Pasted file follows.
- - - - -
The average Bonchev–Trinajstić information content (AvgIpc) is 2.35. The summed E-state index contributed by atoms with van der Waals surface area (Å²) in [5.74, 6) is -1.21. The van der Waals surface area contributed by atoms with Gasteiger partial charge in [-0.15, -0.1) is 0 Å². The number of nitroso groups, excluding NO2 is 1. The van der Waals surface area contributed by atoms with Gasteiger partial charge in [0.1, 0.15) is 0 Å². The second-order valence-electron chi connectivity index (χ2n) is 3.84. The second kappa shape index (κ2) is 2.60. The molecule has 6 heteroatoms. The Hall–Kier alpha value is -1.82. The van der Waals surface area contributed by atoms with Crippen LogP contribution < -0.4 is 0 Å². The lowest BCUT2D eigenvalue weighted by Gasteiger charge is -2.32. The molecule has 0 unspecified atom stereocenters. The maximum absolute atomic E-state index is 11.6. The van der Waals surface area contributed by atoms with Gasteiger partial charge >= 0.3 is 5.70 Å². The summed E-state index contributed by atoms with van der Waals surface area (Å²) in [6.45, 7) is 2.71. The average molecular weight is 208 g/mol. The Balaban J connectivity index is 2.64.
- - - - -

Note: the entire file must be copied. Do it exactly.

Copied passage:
The average Bonchev–Trinajstić information content (AvgIpc) is 2.35. The summed E-state index contributed by atoms with van der Waals surface area (Å²) in [5.74, 6) is -1.21. The van der Waals surface area contributed by atoms with Gasteiger partial charge in [-0.15, -0.1) is 0 Å². The number of nitroso groups, excluding NO2 is 1. The van der Waals surface area contributed by atoms with Gasteiger partial charge in [0.1, 0.15) is 0 Å². The second-order valence-electron chi connectivity index (χ2n) is 3.84. The second kappa shape index (κ2) is 2.60. The molecule has 6 heteroatoms. The Hall–Kier alpha value is -1.82. The van der Waals surface area contributed by atoms with Crippen LogP contribution < -0.4 is 0 Å². The lowest BCUT2D eigenvalue weighted by Gasteiger charge is -2.32. The molecule has 0 unspecified atom stereocenters. The maximum absolute atomic E-state index is 11.6. The van der Waals surface area contributed by atoms with Gasteiger partial charge >= 0.3 is 5.70 Å². The summed E-state index contributed by atoms with van der Waals surface area (Å²) in [6.45, 7) is 2.71. The average molecular weight is 208 g/mol. The Balaban J connectivity index is 2.64.